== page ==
By F.H. FISHER, United Press Staff Correspondent
AT A SOUTHEAST ENGLISH PORT, May 31, 1940 (UP) -- An estimated half of the British Expeditionary Force, with Belgian and French comrades in arms, was reported back in England today, safely out of a "hell on earth."
The survivors have been pouring in for three or four days and today they still were coming between lanes of warships and under big squadrons of bombing and fighter planes.
I watched the troops pouring in this morning and saw trainload after trainload go out. At one time seven ships docked in less than two hours and the troops disembarked and entrained for their bases in England within a half hour.
The men were cheerful.
"Man for man, the Germans are not so good," a soldier said. "They've only got a little bit of France even now. We'll go back and have another crack at them."
Many of the survivors had been on the beach near Dunkirk for three or four days under aerial bombardment and machine gunning by the Germans. Before embarking they had marched seven miles along the sand under continuous shellfire.
One soldier said that the Germans had dropped leaflets saying: "Don't believe that we hurt our prisoners. Come over and see for yourselves."
The leaflets carried a rough map of British positions and said the Germans knew where the British were and that they should surrender, since they were surrounded.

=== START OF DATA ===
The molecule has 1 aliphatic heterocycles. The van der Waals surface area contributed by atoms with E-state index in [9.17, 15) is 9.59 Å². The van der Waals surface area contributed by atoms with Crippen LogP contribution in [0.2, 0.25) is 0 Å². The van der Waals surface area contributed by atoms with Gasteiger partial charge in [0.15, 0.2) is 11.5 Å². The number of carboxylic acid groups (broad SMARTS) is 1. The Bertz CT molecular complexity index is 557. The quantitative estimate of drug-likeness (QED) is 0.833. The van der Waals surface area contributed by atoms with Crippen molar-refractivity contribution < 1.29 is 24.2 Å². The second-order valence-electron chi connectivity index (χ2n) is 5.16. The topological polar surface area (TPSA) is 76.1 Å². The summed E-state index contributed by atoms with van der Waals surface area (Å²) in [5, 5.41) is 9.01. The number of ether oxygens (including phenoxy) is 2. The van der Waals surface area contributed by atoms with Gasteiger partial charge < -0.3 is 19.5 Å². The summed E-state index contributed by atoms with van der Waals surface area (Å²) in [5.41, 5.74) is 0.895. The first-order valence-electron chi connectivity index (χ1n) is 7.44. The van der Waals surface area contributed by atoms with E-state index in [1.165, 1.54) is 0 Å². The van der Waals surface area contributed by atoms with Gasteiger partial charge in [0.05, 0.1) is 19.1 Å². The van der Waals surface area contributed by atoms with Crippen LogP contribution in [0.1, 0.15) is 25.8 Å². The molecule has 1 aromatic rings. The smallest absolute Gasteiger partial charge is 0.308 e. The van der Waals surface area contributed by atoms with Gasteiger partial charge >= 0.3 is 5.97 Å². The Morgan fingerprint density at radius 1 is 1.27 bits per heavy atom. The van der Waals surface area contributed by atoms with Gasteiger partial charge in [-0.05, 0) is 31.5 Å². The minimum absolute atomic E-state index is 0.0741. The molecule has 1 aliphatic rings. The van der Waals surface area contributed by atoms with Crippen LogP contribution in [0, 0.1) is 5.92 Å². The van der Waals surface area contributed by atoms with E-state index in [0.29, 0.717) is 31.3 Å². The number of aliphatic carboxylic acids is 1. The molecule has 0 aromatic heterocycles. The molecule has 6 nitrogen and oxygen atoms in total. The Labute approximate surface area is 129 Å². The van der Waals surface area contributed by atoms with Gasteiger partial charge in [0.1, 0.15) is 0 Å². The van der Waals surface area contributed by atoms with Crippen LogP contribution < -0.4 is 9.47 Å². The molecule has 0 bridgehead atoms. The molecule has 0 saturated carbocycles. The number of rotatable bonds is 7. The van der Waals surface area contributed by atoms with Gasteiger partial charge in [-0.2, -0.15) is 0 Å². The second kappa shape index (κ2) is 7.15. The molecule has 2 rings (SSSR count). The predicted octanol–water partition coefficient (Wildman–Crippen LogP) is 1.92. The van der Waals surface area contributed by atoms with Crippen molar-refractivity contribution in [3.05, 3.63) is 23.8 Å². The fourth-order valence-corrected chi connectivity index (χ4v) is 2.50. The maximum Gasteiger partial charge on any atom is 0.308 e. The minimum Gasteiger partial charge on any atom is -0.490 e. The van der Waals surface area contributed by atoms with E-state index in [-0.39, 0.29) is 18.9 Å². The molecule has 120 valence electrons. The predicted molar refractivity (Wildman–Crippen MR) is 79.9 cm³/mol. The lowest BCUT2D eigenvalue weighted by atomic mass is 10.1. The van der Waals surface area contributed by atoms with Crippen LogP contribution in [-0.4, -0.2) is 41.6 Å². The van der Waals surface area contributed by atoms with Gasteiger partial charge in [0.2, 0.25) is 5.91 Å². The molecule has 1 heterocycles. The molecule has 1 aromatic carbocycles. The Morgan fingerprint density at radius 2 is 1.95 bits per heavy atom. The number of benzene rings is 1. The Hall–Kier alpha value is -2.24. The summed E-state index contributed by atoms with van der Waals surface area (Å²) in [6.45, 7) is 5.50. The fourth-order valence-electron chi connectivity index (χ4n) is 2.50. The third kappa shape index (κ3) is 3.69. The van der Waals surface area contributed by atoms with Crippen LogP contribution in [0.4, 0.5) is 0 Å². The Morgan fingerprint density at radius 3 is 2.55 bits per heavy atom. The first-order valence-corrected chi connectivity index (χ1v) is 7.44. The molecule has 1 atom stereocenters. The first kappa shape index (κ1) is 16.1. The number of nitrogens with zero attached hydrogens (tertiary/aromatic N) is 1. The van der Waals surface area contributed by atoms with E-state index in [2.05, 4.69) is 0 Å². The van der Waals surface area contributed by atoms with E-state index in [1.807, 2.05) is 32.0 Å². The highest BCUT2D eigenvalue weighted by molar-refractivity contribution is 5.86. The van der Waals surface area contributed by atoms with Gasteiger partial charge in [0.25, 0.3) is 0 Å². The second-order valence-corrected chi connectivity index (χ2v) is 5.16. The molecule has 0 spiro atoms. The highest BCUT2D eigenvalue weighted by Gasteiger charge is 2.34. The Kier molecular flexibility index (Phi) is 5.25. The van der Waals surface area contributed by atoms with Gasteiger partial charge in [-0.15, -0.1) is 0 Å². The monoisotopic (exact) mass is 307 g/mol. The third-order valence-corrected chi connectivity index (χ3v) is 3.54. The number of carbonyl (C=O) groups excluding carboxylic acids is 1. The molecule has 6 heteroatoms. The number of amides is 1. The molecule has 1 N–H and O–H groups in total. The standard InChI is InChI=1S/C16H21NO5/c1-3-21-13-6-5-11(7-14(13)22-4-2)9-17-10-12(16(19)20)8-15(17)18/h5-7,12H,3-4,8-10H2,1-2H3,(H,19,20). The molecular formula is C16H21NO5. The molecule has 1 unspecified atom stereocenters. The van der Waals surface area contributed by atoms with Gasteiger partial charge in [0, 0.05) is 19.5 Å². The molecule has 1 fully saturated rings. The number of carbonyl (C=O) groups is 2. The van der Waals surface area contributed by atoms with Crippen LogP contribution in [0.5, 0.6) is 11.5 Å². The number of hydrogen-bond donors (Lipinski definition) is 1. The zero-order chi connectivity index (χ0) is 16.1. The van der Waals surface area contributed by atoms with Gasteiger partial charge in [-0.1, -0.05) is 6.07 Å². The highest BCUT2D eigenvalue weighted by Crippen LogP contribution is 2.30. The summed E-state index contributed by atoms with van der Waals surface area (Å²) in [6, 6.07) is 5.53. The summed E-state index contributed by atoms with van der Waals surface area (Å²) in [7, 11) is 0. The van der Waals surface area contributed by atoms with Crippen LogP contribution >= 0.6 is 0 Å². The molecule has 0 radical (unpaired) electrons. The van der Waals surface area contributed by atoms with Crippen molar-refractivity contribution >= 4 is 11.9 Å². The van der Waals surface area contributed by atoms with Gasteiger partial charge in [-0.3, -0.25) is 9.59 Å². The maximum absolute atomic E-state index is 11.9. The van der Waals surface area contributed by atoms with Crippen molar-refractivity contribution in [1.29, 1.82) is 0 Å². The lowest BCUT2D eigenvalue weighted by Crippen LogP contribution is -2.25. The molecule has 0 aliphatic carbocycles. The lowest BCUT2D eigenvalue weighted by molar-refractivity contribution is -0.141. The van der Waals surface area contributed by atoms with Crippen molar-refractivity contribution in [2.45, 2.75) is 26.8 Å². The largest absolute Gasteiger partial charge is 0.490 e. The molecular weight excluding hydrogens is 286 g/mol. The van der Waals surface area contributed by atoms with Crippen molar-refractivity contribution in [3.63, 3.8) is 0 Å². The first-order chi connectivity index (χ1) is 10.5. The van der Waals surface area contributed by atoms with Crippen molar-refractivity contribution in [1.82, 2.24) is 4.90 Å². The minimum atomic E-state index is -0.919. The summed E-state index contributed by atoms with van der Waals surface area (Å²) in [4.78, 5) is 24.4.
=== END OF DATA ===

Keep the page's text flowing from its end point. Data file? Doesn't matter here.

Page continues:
Commanders were enthusiastic in their praise of the conduct of their men under fire. They said that the troops, while waiting on the beaches for their ships, played cards and even football and became so used to German planes that they stopped their games only when it was obvious that the attackers were diving straight for them.
Ships of every sort, even coal barges towed by tugs, brought the troops back.
Many of them were temporarily deaf after days under constant fire. Some of the wounded had walked 30 miles a day to reach the channel coast. And some of these, after being embarked, had volunteered to man the guns of ships which had suffered casualties under German plane fire.
Squadron after squadron of German planes flew over the channel beaches, bombing and machine-gunning. They flew half way across the channel to attack ships bearing the troops to England. According to all reports, they too, paid a price. "I saw so many German planes brought down that I lost count," one man said.